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From trade partner to security threat — a look back at 50 years of relations with China.
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In a recent meeting, Chinese President Xi Jinping and Prime Minister Anthony Albanese noted the importance of today's 50th anniversary of Chinese-Australian ties, pledging to improve relations moving forward.
"There are no fundamental conflicting interests between China and Australia," a Ministry of Foreign Affairs statement later said.
While the occasion saw a thawing of ties and paved the way for Foreign Minister Penny Wong's trip to Beijing today, the past five decades have been anything but straightforward.
Here's a look back at how relations began, where things went wrong, and how we've landed where we are today.
On this day in 1972, Gough Whitlam broke ranks with the United States and established relations with the People's Republic of China. 
As part of the deal, Australia would close its consulate in Taipei and recognise Beijing as China's capital.
In a final blow to the hardline communist, anti-capitalist ideology of China's Cultural Revolution, Chairman Mao Zedong dies.
"Mao's conception of society was and is not ours, but he achieved peace internally and respect for China," former prime minister Malcolm Fraser said at the time.
New leader Deng Xiaoping introduces major reforms by opening the country up to foreign investment and private business. 
These reforms would form the basis of the new "socialism with Chinese characteristics" economy and political system. 
General secretary Hu Yaobang visits Australia, meeting with Bob Hawke who takes him to an iron ore mine.
Economic cooperation deals are signed, strengthening ties through trade, in addition to new Chinese consulates opening across Australia.
Hu Yaobang — who was also popular among China's youth as a democratic reformist — dies of a heart attack, sparking student uprisings.
The uprisings escalate into the Tiananmen Square pro-democracy movement, which Beijing responds to with military force, killing hundreds of students.
After the massacre, Hawke grants 40,000 Chinese students amnesty, leading to the largest migration since the Gold Rush. 
Beijing joins APEC, an inter-governmental body formed by Hawke aimed at promoting free trade in the Asia-Pacific region.
The move helps China's economy open up — by 2020 Chinese trade with APEC countries would reach nearly $3 trillion per year.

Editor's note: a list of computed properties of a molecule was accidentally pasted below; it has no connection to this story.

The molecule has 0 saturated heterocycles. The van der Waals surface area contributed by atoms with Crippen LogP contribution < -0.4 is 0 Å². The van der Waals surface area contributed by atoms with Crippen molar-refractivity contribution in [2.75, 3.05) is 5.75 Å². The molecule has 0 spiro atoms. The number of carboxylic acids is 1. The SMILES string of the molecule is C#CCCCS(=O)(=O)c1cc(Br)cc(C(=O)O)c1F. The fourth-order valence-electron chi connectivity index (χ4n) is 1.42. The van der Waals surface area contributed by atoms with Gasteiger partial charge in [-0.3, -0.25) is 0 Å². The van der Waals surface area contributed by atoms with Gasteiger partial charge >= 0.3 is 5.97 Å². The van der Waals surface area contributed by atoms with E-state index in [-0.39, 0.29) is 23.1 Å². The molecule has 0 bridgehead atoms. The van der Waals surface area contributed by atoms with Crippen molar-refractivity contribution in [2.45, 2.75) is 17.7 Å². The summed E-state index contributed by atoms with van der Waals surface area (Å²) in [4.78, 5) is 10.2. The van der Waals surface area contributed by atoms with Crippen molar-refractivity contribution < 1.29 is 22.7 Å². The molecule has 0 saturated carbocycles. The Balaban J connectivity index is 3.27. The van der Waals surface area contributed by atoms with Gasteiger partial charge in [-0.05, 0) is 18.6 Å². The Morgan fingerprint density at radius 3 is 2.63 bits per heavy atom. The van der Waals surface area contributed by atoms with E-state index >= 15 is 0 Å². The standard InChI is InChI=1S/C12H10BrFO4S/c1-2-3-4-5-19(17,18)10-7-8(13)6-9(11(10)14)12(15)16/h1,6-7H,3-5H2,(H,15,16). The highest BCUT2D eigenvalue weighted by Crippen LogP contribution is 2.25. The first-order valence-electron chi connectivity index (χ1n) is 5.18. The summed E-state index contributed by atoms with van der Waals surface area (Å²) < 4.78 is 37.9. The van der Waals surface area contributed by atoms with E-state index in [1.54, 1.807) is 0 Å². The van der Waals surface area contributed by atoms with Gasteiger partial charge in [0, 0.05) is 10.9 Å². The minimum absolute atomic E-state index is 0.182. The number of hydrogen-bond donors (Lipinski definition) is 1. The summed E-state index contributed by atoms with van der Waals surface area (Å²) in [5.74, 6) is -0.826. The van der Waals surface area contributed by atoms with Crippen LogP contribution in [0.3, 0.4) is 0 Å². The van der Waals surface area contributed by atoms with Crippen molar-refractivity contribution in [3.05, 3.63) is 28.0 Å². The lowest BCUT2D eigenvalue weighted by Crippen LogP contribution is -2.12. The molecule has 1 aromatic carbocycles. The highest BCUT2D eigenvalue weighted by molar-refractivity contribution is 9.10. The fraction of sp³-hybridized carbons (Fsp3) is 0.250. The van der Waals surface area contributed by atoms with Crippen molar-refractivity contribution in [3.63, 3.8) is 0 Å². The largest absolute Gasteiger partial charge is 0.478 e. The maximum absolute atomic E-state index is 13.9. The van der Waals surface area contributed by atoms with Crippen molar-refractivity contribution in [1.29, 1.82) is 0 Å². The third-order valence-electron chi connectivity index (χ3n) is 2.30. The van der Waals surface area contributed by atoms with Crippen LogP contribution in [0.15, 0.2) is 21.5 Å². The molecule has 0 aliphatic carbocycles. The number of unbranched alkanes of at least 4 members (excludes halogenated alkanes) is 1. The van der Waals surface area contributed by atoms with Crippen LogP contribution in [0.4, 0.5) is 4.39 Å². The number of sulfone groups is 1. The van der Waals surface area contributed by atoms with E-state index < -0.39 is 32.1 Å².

Newly-elected prime minister John Howard angers Beijing by reinvigorating the US alliance with criticisms over Taiwan, and meeting with the Dalai Lama.
Beijing responds by punishing Australian businesses in China and freezing ministerial visits.
Relations later thaw after a critical meeting between Mr Howard and leader Jiang Zemin at APEC in late 1996.
Mr Howard would later refer to the meeting as one of the most important during his time in the top job.
The United Kingdom hands Hong Kong back to China, who rejects various democratic reforms introduced by the former governor.
Home to one of Australia's largest overseas communities, foreign affairs minister Alexander Downer calls the move "disappointing".
Following lengthy negotiations and concerns about its socio-economic policies, China becomes a member of the World Trade Organization.
Signed up with "developing nation" status, within a decade China would have the second-largest economy in the world, and be Australia's largest trading partner.
Chinese president Hu Jintao becomes the first paramount leader to visit Australia and address parliament.
The historic event causes an uproar as only US presidents had addressed parliament before, and usually as a gesture in support of democracy.
Due to his experience and ability to speak Mandarin, newly-elected prime minster Kevin Rudd attracts high hopes he can effectively engage China.
His approach is initially praised, but some decisions are later perceived as missteps — such as criticisms of China's military — leading to another breakdown in ties.
Relations would thaw again later that year, and trade with China would be seen as a key reason Australia survived the global financial crisis relatively unscathed.
New leader Xi Jinping visits Australia calling for both nations to respect mutual differences and focus on the positives.
A free trade agreement between the two nations is negotiated by Tony Abbott's government and finalised soon after. 
Former prime minister Malcolm Turnbull introduces foreign interference laws amid accusations of spying and meddling in Australian politics.
The move would catalyse the latest public breakdown in trade and ties, including the blocking of the ABC in China.
The outbreak of COVID-19, followed by accusations China mishandled the virus, drags the relationship to one of its lowest points.
Between 2019 and 2020, two high profile Chinese Australians would be detained by Beijing, and billions of dollars of trade sanctions introduced.
Despite numerous attempts by the Scott Morrison government, years go by without a high-level one-on-one meeting or visit.
Newly-elected Prime Minister Anthony Albanese meets one-on-one with Xi Jinping on the sidelines of the G20 summit.
The Chinese Ministry of Foreign Affairs would later release a statement that the two nations have "no fundamental conflicting differences"… 
Today, after Foreign Minister Penny Wong spent the 50th anniversary in Beijing seeking to amend ties, talks ended without significant results, but with a commitment to improve relations in 2023.
Read the story in Chinese: 阅读中文版本
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